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The 15-minute city and the death of ‘9-to-5’

Like “a hard disc thrust into a cloud computing space” – how lockdowns have forced people and organisations to reformat the way they work.

The 15-minute city and the death of ‘9-to-5’

Adobe, San Jose, by Gensler San Jose, photo by Emily Hagopian

Alice Blackwood


August 24th, 2021

We’ve learnt very rapidly just how closely enmeshed work and life can become. For those living in lengthy lockdowns, the realities of living, working and/or home-schooling from the one location have thrown up benefits and challenges alike.

We’ve been liberated from the dreaded daily commute, gifted more time for ourselves and family, but also cut off from the social interactions and everyday human connections that we once took for granted. Technology has rapidly adapted to work around us, allowing us to better collaborate while still being remote. But the transition to a hybrid style of working has also thrown up accessibility challenges too.

At the INDE.Summit’s Ecosystems Of Commercial Space In The Indo-Pacific, chaired by Simone Oliver of Architectus, we learnt that amidst a period of rapid change and remodelling there is emerging a new series of lifelines for organisations and communities alike. But these require courage and a willingness to challenge the traditional frameworks of human resources, real estate, city planning and workplace design.

In the view of panellist James Calder, global director, user strategy at ERA-co, the 9-to-5 bums-in-seats model of working had already lasted well beyond its use-by date – even before the pandemic hit. “We’ve been able to work flexibly for 15 years – quite easily. But that hasn’t really happened,” he notes. The onset of the pandemic and the mass-movement to working-from-home has had the effect of a “hard disk thrust into a cloud computing space”. Something had to break. And as Calder points out, everything has fragmented. It’s time to reformat organisations around a new way of working.

Greatly impacting people’s willingness to return to a traditional mode of office working is the commute. As Nayan Parekh, principal and consulting and real estate services leader at Gensler, points out, the logistics around travel strongly influence a person’s decision to return to the office or remain working from home. Research conducted by Gensler indicates a vast majority of people will opt for a hybrid way of working. (For example, three days from the office, two from home.)

Gensler are creating new ways of thinking about how we design the experience of work in offices and beyond, image courtesy of Gensler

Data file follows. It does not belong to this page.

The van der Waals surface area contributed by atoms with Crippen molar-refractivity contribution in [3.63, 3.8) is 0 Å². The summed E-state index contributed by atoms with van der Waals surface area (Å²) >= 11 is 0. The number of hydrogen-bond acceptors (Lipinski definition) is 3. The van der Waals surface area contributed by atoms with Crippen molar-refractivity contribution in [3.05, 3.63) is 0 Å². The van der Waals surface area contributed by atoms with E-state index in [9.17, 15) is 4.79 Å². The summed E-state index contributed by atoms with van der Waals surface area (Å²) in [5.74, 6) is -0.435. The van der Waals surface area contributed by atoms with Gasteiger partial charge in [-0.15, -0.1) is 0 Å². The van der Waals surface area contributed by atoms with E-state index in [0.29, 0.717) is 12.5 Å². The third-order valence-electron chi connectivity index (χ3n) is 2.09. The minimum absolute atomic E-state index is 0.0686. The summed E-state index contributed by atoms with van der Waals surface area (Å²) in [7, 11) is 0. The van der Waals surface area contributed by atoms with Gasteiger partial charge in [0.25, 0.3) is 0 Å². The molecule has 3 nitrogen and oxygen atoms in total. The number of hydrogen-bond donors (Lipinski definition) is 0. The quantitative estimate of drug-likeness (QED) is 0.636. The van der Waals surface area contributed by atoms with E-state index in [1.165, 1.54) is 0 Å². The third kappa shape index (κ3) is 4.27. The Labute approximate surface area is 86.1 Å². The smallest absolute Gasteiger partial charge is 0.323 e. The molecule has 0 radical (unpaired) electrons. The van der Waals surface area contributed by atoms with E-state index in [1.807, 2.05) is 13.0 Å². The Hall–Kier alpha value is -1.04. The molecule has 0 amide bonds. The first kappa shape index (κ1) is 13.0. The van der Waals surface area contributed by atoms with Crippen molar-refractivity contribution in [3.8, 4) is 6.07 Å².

The silver lining to the “COVID cloud”, as Mike Day co-founder of Roberts Day so pithily puts it, is the great and (now very real) potential of the 15-minute city. (That time does vary case-by-case). Essentially the idea is that all your daily needs are served within a 15-minute proximity of your home. From a sustainability point-of-view this micro-mobility approach is a no brainer: that you might walk or bike from home to your groceries, to your neighbourhood studio or co-working space. But it also feeds social and family wellbeing, being closer together, spending more time together. By creating “places where people can live, work, learn and play, we’ll be better off”, notes Day.

But this doesn’t herald the death of the CBD – no matter how outdated the term ‘central business district’ might feel right now. Calder believes CBDs will still be critical. The emphasis will be on a “whole new offer from providers of space that is about shared communal space, which becomes your own when you need it”, he says.

Informed by the Sustainable Development goals devised by the Department of Environment, Land, Water and Planning, Victoria, Hatch RobertsDay is at the forefront of urban planning for liveability in Australia. Image courtesy of Hatch RobertsDay

And while it’s all up in the air, that’s not a bad thing. Experimentation as a means to establishing a new future is key. As Rosemary Kirkby, principal of Rosemary Kirkby & Associates says, HR isn’t going to arrive to give us the new workplace policies any time soon. Because it’s not as simple as reducing desk space. We must question the very purpose of the workplace and its configuration. “The HR team have to move in with the real estate team and do it together,” she notes.

Kirkby also points out one very important element in the complex working-futures equation, and that’s people. For any organisation the imperative is to listen – and with courage. Because harnessing the voices of your people will pave the way for the future of your business. Tom Owens, managing director and principal at Gensler, is of a similar mind, noting that you must make decisions based on your people and your business, and apply this to your workplace. In this new-look hybrid working scenario there is no “silver bullet” or uniform approach.

“We’ve jumped the hurdle of acceptance of a hybrid way of working”, says Kirkby. Let’s not rush the discussion.

Accenture Melbourne, by Gensler Sydney, photo by Nicole England

The INDE.Summit Ecosystems Of Commercial Space In The Indo-Pacific was moderated by Simone Oliver of Architectus, and featured panellists James Calder of ERA-co, Mike Day of Roberts Day, Rosemary Kirkby of Rosemary Kirkby & Associates, and Tom Owens and Nayan Parekh of Gensler.

The full panel discussion is now available to stream on demand, along with the rest of the insight-rich panel discussions from the inaugural INDE.Summit programme.

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